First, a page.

The Linux distribution you install will give some indication of how much disk space you need for various configurations. Programs installed separately may also do the same. This will help you plan your disk space usage, but you should prepare for the future and reserve some extra space for things you will notice later that you need.
The amount you need for user files depends on what your users wish to do. Most people seem to need as much space for their files as possible, but the amount they will live happily with varies a lot. Some people do only light text processing and will survive nicely with a few megabytes, others do heavy image processing and will need gigabytes.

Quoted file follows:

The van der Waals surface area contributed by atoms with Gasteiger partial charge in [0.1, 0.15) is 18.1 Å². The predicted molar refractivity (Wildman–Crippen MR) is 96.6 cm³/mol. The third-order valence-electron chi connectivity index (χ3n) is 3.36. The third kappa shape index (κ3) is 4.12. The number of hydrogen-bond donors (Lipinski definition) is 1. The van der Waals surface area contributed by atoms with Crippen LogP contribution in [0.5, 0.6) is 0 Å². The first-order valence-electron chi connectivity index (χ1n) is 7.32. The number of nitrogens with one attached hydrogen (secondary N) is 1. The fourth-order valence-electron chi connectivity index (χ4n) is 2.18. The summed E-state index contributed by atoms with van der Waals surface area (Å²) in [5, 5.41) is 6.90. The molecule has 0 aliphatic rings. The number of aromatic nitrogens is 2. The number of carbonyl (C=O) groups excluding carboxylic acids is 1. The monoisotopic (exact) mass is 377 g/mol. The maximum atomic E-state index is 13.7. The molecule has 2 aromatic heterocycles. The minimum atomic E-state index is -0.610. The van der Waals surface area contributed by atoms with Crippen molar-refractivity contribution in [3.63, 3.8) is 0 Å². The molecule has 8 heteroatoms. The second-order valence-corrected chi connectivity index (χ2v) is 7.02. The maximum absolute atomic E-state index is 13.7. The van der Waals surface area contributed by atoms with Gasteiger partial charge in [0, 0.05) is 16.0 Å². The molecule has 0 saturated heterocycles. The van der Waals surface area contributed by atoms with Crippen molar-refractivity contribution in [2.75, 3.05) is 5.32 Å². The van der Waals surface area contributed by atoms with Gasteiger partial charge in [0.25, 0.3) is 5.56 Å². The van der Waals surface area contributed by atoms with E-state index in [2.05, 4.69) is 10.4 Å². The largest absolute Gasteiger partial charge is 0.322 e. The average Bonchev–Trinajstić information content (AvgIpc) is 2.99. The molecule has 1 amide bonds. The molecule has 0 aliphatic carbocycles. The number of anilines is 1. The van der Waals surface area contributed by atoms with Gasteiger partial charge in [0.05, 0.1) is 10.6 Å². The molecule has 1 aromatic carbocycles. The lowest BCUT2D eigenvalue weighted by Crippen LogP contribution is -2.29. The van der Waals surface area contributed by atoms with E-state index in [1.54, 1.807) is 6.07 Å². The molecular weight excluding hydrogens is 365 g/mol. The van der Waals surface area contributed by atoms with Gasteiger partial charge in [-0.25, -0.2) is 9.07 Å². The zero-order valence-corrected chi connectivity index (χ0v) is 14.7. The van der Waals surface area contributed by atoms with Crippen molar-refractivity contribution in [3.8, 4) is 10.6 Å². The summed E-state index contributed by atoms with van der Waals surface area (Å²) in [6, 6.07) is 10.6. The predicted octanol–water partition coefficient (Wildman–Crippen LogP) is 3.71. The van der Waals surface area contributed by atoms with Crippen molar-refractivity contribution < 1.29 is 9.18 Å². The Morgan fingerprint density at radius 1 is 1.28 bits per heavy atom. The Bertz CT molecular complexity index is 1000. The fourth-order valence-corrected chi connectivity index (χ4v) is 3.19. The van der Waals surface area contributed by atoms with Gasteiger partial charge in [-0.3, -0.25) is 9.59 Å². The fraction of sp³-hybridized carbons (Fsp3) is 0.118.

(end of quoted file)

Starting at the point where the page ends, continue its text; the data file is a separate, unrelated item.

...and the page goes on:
By the way, when comparing file sizes given in kilobytes or megabytes and disk space given in megabytes, it can be important to know that the two units can be different. Some disk manufacturers like to pretend that a kilobyte is 1000 bytes and a megabyte is 1000 kilobytes, while all the rest of the computing world uses 1024 for both factors. Therefore, my 345 MB hard disk is really a 330 MB hard disk.
Swap space allocation is discusses in section 6.5.